John KieschnickSep 16, 2022
Buddhist Historiography in China
Columbia University Press 2022
Since the early days of Buddhism in China, monastics and laity alike have expressed a profound concern with the past. In voluminous historical works, they attempted to determine as precisely as possible the dates of events in the Buddha's life, seeking to iron out discrepancies in varying accounts and pinpoint when he delivered which sermons. Buddhist writers chronicled the history of the Dharma in China as well, compiling biographies of eminent monks and nuns and detailing the rise and decline in the religion's fortunes under various rulers. They searched for evidence of karma in the historical record and drew on prophecy to explain the past. John Kieschnick provides an innovative, expansive account of how Chinese Buddhists have sought to understand their history through a Buddhist lens. Exploring a series of themes in mainstream Buddhist historiographical works from the fifth to the twentieth century, he looks not so much for what they reveal about the people and events they describe as for what they tell us about their compilers' understanding of history. Kieschnick examines how Buddhist doctrines influenced the search for the underlying principles driving history, the significance of genealogy in Buddhist writing, and the transformation of Buddhist historiography in the twentieth century. This book casts new light on the intellectual history of Chinese Buddhism and on Buddhists' understanding of the past.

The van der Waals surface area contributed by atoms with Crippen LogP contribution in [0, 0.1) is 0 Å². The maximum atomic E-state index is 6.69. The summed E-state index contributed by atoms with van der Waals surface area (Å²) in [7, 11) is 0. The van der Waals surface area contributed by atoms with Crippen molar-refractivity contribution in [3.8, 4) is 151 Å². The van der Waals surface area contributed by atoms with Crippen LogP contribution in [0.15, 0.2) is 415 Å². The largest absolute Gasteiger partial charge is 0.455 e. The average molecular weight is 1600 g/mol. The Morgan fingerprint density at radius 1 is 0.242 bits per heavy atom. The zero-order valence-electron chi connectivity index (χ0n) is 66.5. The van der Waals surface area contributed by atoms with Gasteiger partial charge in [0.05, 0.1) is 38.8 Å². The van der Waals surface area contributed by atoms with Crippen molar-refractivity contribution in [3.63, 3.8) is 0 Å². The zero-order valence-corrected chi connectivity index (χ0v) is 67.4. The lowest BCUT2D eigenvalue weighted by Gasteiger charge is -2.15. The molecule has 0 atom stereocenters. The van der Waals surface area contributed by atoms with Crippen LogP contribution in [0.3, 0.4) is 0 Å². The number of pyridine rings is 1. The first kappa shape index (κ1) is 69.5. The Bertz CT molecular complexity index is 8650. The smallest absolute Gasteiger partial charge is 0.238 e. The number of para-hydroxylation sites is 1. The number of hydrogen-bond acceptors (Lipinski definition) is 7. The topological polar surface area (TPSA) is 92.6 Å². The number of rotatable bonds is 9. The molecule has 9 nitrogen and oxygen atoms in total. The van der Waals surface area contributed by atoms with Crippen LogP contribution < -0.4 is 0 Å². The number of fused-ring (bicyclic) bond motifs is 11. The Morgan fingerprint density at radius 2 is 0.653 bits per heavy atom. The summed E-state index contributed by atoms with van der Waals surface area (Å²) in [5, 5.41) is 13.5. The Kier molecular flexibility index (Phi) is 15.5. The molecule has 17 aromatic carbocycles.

As I say in the interview, Buddhist Historiography in China (Columbia University Press, 2022) is one of those that you hope exists out there somewhere, and are delighted when you find out it does! This book is highly recommended not only for those with a keen interest in Buddhism and Chinese history, but also those fascinated by questions of historiography and temporarily more broadly.
Lance Pursey is a postdoctoral research fellow at the University of Aberdeen where they work on the history and archaeology of the Liao dynasty. They are interested in questions of identity, and the complexities of working with different kinds of sources textually and materially.